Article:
From School Library Journal
Gr 5–8—The shock value alone makes this worth the cover price, but once kids are pulled in, they will learn more than they bargained for about the impact of insects on human history. Insects have determined the outcomes of wars and the paths of human migrations; they have brought plagues, provided strong fabrics, and sweetened our tea. Chapters are divided topically, beginning with the basics of insect life cycles, moving on to human hygiene and beneficial insects, and then covering "bad news bugs," before tackling history from the "earliest epidemics" to current concerns in the relationship between humans and insects. This is history for those with a strong constitution, who aren't bothered by phrases such as "cockroach brain tissue," "crawling with maggots," and "bursting buboes" or by the idea of receiving 9,000 insect bites in a minute. With a green-and-purple design, reminiscent of a beetle, and black-and-white photos and cartoon illustrations, this is an attractive package full of hand-washing inducing facts. Overall, this title is astonishing, disgusting, revolting, and ultimately fascinating, making it perfect for emerging entomologists, budding historians, reluctant readers, and gross-out junkies alike.—Heather Acerro, Rochester Public Library, MN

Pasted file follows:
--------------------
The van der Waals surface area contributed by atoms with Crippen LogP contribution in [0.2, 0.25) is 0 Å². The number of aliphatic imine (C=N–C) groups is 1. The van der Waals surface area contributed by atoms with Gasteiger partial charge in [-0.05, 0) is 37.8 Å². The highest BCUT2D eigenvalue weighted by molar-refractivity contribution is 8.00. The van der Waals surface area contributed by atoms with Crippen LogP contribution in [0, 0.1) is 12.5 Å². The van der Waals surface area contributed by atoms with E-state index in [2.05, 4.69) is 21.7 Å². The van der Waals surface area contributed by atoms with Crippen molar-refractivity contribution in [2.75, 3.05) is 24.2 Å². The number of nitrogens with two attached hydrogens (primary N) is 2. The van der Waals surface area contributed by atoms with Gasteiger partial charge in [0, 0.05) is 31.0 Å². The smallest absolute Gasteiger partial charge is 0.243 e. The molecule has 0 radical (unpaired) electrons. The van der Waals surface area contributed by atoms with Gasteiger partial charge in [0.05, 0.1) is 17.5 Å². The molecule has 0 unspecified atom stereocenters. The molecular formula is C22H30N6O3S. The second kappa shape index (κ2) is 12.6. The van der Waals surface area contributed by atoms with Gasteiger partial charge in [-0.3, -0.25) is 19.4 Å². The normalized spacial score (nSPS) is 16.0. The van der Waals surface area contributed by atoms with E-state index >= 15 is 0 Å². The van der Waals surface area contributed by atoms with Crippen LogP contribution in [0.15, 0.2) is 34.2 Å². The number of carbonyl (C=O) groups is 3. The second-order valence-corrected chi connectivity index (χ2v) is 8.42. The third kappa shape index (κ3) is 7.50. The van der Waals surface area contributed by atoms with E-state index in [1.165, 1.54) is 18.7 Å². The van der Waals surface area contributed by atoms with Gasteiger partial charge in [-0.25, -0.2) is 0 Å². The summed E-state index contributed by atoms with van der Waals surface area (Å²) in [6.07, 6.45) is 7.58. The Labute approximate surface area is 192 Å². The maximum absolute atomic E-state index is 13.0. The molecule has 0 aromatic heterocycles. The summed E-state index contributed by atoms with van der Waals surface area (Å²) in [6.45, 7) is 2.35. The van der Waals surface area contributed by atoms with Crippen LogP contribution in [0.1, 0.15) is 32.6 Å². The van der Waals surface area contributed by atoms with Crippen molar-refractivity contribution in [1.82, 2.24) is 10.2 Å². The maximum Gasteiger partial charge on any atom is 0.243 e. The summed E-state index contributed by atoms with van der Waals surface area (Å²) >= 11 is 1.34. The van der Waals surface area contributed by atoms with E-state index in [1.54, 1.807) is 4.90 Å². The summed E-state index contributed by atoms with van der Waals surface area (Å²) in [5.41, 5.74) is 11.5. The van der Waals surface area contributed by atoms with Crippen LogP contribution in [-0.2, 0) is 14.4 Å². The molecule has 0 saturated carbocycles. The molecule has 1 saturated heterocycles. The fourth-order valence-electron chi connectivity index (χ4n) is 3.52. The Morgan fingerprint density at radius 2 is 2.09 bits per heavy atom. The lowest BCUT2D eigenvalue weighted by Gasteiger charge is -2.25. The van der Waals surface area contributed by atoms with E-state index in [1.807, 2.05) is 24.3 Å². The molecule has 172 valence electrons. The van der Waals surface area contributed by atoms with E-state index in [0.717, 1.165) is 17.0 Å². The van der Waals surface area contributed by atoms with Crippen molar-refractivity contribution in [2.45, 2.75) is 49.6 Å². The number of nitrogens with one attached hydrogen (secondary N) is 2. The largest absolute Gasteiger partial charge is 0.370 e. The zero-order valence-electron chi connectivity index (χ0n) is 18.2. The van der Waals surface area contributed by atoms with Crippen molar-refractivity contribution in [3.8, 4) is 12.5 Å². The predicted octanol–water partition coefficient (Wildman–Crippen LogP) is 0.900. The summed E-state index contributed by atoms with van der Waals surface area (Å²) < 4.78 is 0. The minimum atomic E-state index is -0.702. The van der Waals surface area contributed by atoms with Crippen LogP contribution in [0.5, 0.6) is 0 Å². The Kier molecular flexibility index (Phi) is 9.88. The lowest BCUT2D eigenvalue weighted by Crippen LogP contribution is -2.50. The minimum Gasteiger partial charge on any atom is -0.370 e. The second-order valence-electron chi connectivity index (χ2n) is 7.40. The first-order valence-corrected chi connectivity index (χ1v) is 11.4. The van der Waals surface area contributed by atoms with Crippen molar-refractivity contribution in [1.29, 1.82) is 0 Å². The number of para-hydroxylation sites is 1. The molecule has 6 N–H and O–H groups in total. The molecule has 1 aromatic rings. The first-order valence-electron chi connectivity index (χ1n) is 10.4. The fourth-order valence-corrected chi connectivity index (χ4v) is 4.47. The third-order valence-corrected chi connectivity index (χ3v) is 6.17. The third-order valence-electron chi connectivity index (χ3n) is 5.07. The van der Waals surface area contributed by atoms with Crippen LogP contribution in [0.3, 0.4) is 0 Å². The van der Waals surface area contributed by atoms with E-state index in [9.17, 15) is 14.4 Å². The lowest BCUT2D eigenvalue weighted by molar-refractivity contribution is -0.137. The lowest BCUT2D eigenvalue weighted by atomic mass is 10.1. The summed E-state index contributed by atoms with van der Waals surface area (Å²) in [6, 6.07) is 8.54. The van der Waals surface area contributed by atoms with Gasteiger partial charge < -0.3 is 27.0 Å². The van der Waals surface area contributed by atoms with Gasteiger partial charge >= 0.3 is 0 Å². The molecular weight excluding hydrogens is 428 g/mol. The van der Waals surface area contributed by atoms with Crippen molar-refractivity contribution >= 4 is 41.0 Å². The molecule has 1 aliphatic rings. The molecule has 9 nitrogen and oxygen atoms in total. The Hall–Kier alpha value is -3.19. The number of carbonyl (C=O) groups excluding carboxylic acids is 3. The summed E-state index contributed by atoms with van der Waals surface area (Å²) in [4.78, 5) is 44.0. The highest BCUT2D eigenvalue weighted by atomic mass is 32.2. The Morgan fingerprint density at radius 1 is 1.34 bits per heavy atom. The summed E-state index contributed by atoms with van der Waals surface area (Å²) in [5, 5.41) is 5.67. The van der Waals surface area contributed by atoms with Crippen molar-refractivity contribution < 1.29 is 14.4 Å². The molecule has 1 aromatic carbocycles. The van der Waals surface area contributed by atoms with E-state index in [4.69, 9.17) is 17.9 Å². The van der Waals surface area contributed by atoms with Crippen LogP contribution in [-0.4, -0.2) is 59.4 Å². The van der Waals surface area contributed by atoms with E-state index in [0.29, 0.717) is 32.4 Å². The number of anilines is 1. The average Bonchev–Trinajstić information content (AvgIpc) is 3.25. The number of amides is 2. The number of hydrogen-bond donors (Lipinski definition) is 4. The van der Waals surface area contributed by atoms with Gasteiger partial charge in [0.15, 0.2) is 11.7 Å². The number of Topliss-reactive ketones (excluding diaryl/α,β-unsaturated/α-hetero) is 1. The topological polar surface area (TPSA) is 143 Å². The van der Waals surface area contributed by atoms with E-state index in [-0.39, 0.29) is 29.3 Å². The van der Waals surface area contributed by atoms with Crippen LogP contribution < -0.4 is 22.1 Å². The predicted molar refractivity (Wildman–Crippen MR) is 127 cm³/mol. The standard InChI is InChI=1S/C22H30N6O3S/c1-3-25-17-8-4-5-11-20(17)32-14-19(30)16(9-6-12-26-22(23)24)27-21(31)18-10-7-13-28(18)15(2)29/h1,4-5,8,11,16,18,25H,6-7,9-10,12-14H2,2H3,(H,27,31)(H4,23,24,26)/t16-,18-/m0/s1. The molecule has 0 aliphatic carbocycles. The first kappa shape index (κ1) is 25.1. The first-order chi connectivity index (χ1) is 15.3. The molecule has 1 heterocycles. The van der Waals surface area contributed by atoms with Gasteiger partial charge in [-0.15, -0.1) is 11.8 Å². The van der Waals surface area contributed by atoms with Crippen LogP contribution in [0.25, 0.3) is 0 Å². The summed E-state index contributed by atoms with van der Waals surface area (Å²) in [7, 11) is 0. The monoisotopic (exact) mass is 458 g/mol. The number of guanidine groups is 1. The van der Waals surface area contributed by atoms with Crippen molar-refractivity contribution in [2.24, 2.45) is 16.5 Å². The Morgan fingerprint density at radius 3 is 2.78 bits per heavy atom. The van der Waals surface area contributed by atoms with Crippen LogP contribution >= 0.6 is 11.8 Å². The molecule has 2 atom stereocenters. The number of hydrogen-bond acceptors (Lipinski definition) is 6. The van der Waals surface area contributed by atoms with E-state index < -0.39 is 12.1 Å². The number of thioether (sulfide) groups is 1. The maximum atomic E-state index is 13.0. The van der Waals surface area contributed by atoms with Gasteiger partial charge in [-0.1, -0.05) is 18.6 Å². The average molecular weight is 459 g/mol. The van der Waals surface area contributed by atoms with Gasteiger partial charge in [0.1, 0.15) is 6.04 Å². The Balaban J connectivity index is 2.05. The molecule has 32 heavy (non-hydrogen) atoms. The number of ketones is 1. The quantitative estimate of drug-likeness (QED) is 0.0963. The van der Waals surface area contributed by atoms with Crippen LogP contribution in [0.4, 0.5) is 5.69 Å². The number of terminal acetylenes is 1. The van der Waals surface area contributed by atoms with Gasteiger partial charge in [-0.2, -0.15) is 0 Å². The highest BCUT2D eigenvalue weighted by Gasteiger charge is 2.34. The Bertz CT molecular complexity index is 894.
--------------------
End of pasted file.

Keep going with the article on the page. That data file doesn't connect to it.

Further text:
--This text refers to an out of print or unavailable edition of this title.
From the author and illustrator of Poop Happened! (2010) comes a compendium of facts about insects and their role in shaping civilization. Malaria, yellow fever, typhus, and the plague have all played pivotal roles in history—halting colonization and travel, felling armies, and even bringing entire empires to their bubo-covered knees—and all of them are transmitted by bugs. Albee opens with the many ways insects are helpful to humans (as a source of food, in medical research), but those niceties belie the grossness that follows. Starting with evidence of insect-borne diseases in the Bible and ending with contemporary research and efforts to curb major epidemics, Albee follows a mostly chronological order, regularly interrupted by sidebars with fascinating facts about individual insects, scientists and policy makers, medical practices and discoveries, and infectious diseases. Thankfully, Leighton’s mostly cartoon illustrations mean the visuals aren’t scarily gross. Though there are a few missteps—a warning about eating bugs found in the yard should really come before the recipe for chocolate-covered crickets—this engrossing volume is jam-packed with enticingly gruesome world history. Grades 5-8. --Sarah Hunter